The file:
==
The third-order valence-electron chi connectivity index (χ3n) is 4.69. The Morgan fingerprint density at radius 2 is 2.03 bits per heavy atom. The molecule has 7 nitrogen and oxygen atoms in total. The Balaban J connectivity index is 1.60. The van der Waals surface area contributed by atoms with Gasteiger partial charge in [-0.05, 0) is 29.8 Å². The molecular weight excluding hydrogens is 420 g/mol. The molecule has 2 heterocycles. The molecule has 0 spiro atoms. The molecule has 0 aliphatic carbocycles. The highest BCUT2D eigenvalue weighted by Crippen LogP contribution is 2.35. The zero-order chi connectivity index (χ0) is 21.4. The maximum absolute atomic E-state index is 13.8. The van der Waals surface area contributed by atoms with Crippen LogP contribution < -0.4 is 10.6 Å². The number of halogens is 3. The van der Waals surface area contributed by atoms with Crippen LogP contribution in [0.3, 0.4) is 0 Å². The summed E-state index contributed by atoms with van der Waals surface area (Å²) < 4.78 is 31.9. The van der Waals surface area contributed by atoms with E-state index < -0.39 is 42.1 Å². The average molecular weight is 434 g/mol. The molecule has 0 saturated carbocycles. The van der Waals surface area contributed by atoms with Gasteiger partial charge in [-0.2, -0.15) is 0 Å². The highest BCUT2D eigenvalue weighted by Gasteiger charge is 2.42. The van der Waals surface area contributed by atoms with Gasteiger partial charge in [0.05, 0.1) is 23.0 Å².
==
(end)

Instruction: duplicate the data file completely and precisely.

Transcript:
The third-order valence-electron chi connectivity index (χ3n) is 4.69. The Morgan fingerprint density at radius 2 is 2.03 bits per heavy atom. The molecule has 7 nitrogen and oxygen atoms in total. The Balaban J connectivity index is 1.60. The van der Waals surface area contributed by atoms with Gasteiger partial charge in [-0.05, 0) is 29.8 Å². The molecular weight excluding hydrogens is 420 g/mol. The molecule has 2 heterocycles. The molecule has 0 spiro atoms. The molecule has 0 aliphatic carbocycles. The highest BCUT2D eigenvalue weighted by Crippen LogP contribution is 2.35. The zero-order chi connectivity index (χ0) is 21.4. The maximum absolute atomic E-state index is 13.8. The van der Waals surface area contributed by atoms with Crippen LogP contribution < -0.4 is 10.6 Å². The number of halogens is 3. The van der Waals surface area contributed by atoms with Crippen LogP contribution in [0.3, 0.4) is 0 Å². The summed E-state index contributed by atoms with van der Waals surface area (Å²) < 4.78 is 31.9. The van der Waals surface area contributed by atoms with E-state index < -0.39 is 42.1 Å². The average molecular weight is 434 g/mol. The molecule has 0 saturated carbocycles. The van der Waals surface area contributed by atoms with Gasteiger partial charge in [-0.2, -0.15) is 0 Å². The highest BCUT2D eigenvalue weighted by Gasteiger charge is 2.42. The van der Waals surface area contributed by atoms with Gasteiger partial charge in [0.05, 0.1) is 23.0 Å².